How in the world do I find a funder for a Spanish adaptation of Shakespeare?

I have been given the task of researching funding for a specialized project our theatre will be undertaking next seasona Spanish adaptation of Shakespeare's Hamlet. A limited number of funders will be interested in this project and I need advice on how best to search for those that may be interested. I have tried the obvious method of checking the "Hispanic" box in your search engine, but that only brings up a very small number of results and none seem applicable. Any help you can give would be much appreciated.

First, check out the National Endowment for the Arts ( and the National Endowment for the Humanities ( They may have grant programs relevant to your need.

You'll also want to check out companies that do business in your community and that have an interest in the arts, the Hispanic population, or both. Companies may support your work through their corporate giving programs.

Contact your local community foundation. It may be willing to help, but even if it can't make a grant, it is likely to be a great source for ideas and information. For a project such as this, individuals may be a primary source of support. Look for people of means in your community who are of Spanish descent and ask them for help and for ideas.

Do some research, ask around. Try to locate other theatre groups that have received funding for similar work. Once you find them, contact them and ask for advice.

When you use The Grantsmanship Center’s funder databases, or any other database, be sure to think broadly about the key words you’ll use in the search. Don’t focus entirely on one key word, such as "Hispanic," but branch out and also use words such as drama, theatre, accessibility, under-served, literature, Shakespeare, etc. When we limit our search to just one specific term we are less likely to bring up all the possibilities.

How can I document the economic benefits of the arts?

I am working on a proposal for the local community college to gain support to build a professional theatre complex. I need statistical data demonstrating the impact of professional theatre to the economic growth of the city. I know that arts and culture bring in business, but I need evidence beyond my own experiences. Any idea where I can look?

Be sure to do thorough internet research, there is a ton of available data. Large organizations like The National Endowment for the Arts can steer you towards more specific information. For example, Americans for the Arts did an economic prospectus about the impact of the arts in America. One could use this type of data to support claims about how theater or dance programs raise a community's economic standing.

I work for a symphony and have a hard time writing measurable program outcomes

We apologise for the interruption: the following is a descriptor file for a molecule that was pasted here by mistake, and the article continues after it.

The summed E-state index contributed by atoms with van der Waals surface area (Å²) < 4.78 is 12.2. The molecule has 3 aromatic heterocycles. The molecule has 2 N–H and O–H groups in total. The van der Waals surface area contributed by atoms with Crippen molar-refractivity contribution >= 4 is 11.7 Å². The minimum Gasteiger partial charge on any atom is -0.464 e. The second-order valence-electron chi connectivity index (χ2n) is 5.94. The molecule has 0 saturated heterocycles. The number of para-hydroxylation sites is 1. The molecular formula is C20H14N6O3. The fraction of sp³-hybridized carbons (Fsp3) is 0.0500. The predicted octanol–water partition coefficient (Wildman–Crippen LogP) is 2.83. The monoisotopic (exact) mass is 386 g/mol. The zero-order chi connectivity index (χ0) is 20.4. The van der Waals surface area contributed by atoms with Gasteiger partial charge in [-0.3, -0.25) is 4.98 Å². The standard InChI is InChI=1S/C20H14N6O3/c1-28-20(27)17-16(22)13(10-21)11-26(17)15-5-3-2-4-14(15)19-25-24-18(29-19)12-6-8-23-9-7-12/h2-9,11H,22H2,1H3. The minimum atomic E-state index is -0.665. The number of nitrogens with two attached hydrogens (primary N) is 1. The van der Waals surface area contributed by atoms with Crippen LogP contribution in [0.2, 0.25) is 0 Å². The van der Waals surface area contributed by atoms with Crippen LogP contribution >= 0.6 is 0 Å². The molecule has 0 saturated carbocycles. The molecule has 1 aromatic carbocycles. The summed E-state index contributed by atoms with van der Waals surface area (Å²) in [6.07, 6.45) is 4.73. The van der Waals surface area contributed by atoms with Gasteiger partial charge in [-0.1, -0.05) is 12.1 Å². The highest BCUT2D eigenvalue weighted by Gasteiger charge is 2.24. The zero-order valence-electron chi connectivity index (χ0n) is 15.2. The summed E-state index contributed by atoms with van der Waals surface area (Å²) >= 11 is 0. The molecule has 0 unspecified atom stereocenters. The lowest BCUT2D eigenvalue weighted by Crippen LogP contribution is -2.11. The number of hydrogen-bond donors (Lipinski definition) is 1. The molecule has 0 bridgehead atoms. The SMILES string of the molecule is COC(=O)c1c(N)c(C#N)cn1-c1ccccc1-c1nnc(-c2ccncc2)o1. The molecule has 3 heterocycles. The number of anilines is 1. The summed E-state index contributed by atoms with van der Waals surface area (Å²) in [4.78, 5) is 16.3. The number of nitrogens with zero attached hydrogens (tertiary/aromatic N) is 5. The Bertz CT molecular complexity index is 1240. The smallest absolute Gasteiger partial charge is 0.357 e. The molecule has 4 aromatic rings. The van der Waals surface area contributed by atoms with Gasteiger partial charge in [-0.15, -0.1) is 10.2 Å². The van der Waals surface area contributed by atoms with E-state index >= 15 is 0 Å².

I work for a symphony and writing measurable objectives for grant proposals is difficult. One foundation asks for three objectives. Were giving away 500 tickets to community service organizations, so one objective is to increase participation by youth and disadvantaged community members by 500 for the season. What else can I measure? The conductor explains every piece prior to playing it, so I could address education. I included one objective stating that 10% (50) of those who use the 500 free tickets will continue to attend long-term, but that seems high to me. And how can I measure it?

Check out The Grantsmanship Center's publication on adapting the Program Planning & Proposal Writing model for the arts. That will provide some guidance.

Outcomes (or what you call objectives here) are measurable changes in conditions, behaviors, or attitudes. The first outcome you propose is specific and measurable.

You might also propose that following the performance, 75% (375) of those who use the tickets will increase their understanding of symphonic music; and that 75% will indicate that they would attend again if possible. To determine the degree to which these proposed outcomes are met, you might consider offering each person who uses a free ticket some small bonus or gift if they’ll complete a very simple survey (only 3 questions) after the performance.

The survey could ask questions such as:

1) Did your attendance result in increased understanding and knowledge about classical music?

2) Did you enjoy the performance?

3) If you had the opportunity to attend another performance, would you?

Talk to the funders to which you plan to submit grant requests. They may have ideas for reasonable and meaningful outcomes. Check out the National Endowment for the Arts website. The Endowment is very tuned into the issue of measurable outcomes.